Are You Drinking Enough Water?
- 5 Mins Read
- Written by: Jillian Lai Mei Siew
Our body is made up of around 60% water. One can say that we’re like ‘the Aquaman. It is generally recommended that a person should drink 8-ounce i.e. 237-mL of water per day (the 8×8 rule). Although the science behind is little, there are a lot of benefits of staying hydrated, and needless to say, water is good for your body.
Benefits of staying hydrated with water
Some basic reasons of how healthy it is to drink water are:
- it helps regulate our body temperature, lubricates our joints, keeps away infections, delivers nutrients to cells, and keeps the proper functioning of our organs.
- Other positive effects of drinking water are improved sleep quality, cognition, thinking, and mood.
To know more about mental health and immunity read “Mindfulness for emotional immunity”
Hydration and health
Reports suggest that if you don’t drink enough water, it may result in dehydration. Such effects of hydration can lead to negative health conditions such as urine or kidney diseases. Urine can be a good indicator to check if someone is dehydrated. Just looking at the color can indicate if a person’s healthy or not. For instance, if it’s colorless or light yellow, you’re well hydrated.
However, if it’s a dark yellow or amber color, you may be dehydrated. Some other signs include headache, extreme thirst, sleepiness, dry mouth, etc.
Naturally, some people are at a higher risk of dehydration such as high-performing athletes, people with medical conditions (kidney stones, bladder infection, diarrhea), pregnant or breastfeeding women, and older adults as well. As we age, our brain may lose the sense to get hydrated or send signals to the brain to drink water. Make sure you actively drink plenty of water to avoid dehydration.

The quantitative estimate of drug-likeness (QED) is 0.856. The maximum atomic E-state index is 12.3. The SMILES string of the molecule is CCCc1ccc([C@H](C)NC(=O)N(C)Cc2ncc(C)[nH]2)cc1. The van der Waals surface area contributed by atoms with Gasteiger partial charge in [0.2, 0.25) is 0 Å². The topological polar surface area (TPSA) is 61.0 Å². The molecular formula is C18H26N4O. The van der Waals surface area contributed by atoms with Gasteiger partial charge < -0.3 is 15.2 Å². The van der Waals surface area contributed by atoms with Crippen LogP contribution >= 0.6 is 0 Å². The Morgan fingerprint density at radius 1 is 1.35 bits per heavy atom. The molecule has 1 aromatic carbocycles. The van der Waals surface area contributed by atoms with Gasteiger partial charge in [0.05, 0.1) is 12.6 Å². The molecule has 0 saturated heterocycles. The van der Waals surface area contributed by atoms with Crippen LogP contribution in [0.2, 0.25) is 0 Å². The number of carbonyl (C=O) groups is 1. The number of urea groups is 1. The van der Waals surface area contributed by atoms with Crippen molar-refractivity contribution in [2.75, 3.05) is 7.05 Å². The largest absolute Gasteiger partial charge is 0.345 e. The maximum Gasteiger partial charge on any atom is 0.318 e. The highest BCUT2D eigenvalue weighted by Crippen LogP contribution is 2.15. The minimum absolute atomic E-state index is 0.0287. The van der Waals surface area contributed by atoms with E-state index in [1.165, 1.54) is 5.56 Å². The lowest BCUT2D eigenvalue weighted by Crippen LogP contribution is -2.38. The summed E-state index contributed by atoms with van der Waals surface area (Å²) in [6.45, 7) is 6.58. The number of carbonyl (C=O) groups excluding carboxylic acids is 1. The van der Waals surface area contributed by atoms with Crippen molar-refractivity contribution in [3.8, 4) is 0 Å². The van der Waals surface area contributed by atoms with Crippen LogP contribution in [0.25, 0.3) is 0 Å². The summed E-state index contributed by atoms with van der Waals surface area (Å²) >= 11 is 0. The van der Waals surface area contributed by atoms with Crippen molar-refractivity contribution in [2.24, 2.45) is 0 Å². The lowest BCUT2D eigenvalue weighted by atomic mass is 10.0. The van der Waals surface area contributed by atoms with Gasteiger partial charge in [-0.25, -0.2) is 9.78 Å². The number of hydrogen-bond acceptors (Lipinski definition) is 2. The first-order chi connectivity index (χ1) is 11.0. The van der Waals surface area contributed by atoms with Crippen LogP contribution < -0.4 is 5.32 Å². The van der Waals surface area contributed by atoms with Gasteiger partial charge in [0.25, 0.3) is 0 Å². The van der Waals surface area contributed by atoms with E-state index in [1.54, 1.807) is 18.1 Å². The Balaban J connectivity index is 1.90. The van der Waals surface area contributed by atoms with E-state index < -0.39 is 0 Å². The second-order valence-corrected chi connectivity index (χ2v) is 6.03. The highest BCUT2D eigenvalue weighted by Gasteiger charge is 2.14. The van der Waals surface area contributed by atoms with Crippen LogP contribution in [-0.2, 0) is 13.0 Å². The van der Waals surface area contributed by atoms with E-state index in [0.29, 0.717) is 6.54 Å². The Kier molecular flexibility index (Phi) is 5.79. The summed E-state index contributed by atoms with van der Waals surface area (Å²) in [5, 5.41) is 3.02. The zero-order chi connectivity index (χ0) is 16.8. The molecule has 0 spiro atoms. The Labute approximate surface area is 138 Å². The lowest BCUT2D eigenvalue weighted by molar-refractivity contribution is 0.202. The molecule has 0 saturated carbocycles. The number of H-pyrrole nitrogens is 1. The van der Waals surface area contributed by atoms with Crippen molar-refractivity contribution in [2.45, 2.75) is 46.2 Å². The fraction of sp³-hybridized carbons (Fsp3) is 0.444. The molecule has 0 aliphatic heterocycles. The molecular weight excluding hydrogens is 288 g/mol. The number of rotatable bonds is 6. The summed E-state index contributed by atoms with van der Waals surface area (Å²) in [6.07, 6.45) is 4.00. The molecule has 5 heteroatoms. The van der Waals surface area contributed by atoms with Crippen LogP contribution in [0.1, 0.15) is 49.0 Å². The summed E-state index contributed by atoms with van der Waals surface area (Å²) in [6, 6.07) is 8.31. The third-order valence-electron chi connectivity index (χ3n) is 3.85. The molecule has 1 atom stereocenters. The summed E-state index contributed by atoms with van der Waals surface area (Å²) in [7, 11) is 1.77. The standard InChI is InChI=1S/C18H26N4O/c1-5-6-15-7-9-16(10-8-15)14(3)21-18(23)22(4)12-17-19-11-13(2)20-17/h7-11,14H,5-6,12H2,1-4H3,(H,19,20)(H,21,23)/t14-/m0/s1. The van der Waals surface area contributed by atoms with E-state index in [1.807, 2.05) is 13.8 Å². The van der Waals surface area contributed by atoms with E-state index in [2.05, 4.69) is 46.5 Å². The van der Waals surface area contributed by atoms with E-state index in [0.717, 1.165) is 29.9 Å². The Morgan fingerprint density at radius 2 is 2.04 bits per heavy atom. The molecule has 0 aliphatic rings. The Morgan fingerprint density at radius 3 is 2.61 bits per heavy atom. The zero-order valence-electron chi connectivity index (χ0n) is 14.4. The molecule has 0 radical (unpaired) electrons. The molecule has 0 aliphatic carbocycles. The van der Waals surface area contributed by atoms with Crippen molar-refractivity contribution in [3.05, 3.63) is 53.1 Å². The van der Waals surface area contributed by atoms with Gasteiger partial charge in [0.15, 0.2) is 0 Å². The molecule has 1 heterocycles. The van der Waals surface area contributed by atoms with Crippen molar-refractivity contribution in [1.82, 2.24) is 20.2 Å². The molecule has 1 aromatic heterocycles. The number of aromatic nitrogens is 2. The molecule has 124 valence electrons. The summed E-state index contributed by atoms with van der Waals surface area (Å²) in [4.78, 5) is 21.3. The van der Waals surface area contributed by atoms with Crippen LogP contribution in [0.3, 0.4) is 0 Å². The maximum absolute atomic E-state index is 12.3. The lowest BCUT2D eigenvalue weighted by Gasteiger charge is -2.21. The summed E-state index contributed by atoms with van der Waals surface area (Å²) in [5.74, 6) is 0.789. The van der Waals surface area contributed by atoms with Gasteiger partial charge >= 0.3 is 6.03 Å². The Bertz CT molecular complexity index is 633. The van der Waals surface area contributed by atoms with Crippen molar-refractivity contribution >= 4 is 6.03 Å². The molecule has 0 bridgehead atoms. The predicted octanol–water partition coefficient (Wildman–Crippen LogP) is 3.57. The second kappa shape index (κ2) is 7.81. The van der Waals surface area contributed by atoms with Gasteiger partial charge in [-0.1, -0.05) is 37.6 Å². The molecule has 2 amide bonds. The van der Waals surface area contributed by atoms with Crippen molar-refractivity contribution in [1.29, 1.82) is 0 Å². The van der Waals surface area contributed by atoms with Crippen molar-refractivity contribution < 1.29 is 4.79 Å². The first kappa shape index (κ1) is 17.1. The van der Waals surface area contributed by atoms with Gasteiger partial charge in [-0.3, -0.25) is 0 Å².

But wait, that’s not all. There are plenty of other benefits of increasing water intake as well.
Read them below.
10 benefits of good hydration (The Ten Commandments)!
Increasing daily water intake benefits the body by converting food and fuel to energy. Due to dehydration, our metabolism slows down leading to loss of energy and fat which increases the chance of getting sick.
Maintains blood level
Dehydration can make the blood flowing in our bodies too thick, which can lead to heart disease and stroke. Now you don’t want that right? So, keep drinking those 8 glasses per day.
Lubrication of joints
Some good effects of drinking water include keeping our bone joints lubricated and soft so that we experience less pain and maintain normal movement.
Keeping well hydrated makes it easier to carry oxygen and nutrients across our bodies. This transport system helps us stay active and fit for a longer time.
Good balance of electrolytes
A well-hydrated individual experiences less muscle fatigue or tiredness maintains healthy muscle movement and increases the reaction time of our brains which leads to better decision-making abilities and staying mentally fit as well.
Drinking an adequate quantity of water helps our liver and kidney remove all the waste through our body fluids such as urine, sweat, and breath. Now you know why it’s so difficult sometimes and pains a lot while going to the loo right?